For Berger and other theorists of American apocalypticism following Kermode, contemporary apocalyptic thinking "is almost always, at the same time, post-apocalyptic" (Berger xii-xiii), that is, visions of the End have given way to visions of what happens after the End. At the same time, post-apocalyptic narratives evince a different kind of "representational impasse" (13). These narratives, fraught with contradiction, return to that traumatic historical moment at which a revelatory shift has occurred between what can and cannot be known and represented. In this view, the bioprospecting impulse that is central to Jurassic Park-style narratives can be described symptomatically, as an effort to express that which the connection between biotechnology and computer science has made inexpressible: a posthuman view of life.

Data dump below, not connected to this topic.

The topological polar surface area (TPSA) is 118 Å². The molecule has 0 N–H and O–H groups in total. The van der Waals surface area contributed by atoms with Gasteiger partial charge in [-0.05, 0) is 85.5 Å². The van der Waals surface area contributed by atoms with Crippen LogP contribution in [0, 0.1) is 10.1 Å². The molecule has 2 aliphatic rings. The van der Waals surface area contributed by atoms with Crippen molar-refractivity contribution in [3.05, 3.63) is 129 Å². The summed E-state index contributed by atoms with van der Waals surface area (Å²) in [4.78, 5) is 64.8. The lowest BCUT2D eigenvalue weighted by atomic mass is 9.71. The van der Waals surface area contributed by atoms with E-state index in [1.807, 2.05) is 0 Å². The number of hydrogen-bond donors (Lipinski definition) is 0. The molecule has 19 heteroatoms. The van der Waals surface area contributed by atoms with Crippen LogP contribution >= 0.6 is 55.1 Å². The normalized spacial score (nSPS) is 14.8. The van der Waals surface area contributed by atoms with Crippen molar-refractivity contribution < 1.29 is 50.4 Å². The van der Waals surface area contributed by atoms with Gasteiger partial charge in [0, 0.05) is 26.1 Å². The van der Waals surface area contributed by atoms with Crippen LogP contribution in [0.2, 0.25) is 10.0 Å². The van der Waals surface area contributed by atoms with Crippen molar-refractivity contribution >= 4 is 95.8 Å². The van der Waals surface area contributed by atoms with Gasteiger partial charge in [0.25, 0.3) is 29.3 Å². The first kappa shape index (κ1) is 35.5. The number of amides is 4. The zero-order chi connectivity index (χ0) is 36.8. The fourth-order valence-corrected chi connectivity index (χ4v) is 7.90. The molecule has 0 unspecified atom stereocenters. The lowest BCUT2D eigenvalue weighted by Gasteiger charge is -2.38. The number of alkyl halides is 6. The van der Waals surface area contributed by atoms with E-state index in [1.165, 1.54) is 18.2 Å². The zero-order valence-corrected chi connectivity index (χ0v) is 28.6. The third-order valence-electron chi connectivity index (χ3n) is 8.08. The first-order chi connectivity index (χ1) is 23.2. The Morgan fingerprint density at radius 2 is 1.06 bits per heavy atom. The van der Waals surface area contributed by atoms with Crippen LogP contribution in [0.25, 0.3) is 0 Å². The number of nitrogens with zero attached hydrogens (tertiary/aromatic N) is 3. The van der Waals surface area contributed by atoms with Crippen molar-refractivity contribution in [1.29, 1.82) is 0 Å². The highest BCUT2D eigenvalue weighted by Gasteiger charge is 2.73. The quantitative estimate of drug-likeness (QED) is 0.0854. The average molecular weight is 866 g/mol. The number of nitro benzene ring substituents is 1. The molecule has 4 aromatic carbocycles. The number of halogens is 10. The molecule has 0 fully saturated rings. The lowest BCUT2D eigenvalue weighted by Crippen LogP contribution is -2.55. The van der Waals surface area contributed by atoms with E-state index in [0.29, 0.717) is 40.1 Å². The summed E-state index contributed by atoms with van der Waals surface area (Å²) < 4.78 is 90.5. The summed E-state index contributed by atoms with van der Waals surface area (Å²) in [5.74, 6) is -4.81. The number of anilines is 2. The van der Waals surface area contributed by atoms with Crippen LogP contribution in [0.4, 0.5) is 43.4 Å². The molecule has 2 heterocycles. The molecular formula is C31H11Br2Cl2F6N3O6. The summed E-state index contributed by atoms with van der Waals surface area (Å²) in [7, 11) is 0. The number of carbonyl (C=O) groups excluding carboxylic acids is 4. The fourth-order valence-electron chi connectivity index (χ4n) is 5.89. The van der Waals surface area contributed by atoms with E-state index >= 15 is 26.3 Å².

Lee Quinby qualifies Berger's view of American post-apocalypticism by foregrounding its idealism, with important implications for praxis. Framing the post-apocalyptic in terms of a "millennial seduction," Quinby understands post-apocalypticism as being fed by a "steady diet of apocalyptic imagery and belief" manifesting both "catastrophic and utopian forms" (9). Americans' insatiable hunger for Shroud of Turin lore, for example, feeds on the catastrophe of the torture and crucifixion of Jesus, on the one hand, and on the utopian aspect of his resurrection, on the other, both of which the Shroud as an artifact supposedly documents. For Quinby, the "dream of bioperfection" advanced by genetic engineering figures prominently in her observation of catastrophic and utopian forms; it threatens "biodomination" even as it promises to make death itself a choice (134-36). But Quinby's objective is more political than Berger's. Following Michel Foucault's genealogical method of questioning accounts that arise from absolute origins, Quinby advocates a "millennial skepticism" that "specifically questions truth claims that are authorized through faith alone, whether its source of authority derives from the divine, the natural and social sciences and the humanities, or the legal system" (8). Quinby argues that millennialist practices such as the "programmed perfection" of cloning (135-36) tend to "interfere with the goals of democratic societies" (5). The millennial skepticism that Quinby advocates is especially important in the biotech age. Unlike Cold War apocalypticism, with its emphasis on nation against nation and the proliferation of nuclear warheads, the proliferation associated with cloning and other reprogenetics technologies describes a more diffuse deployment of biotechnologies in the New World Order. Yes, some sort of Jesus seems destined to come again in such a world, to be recreated, Jurassic Park-style, DNA fragment by DNA fragment. What is the threat to democratic practices in this scenario?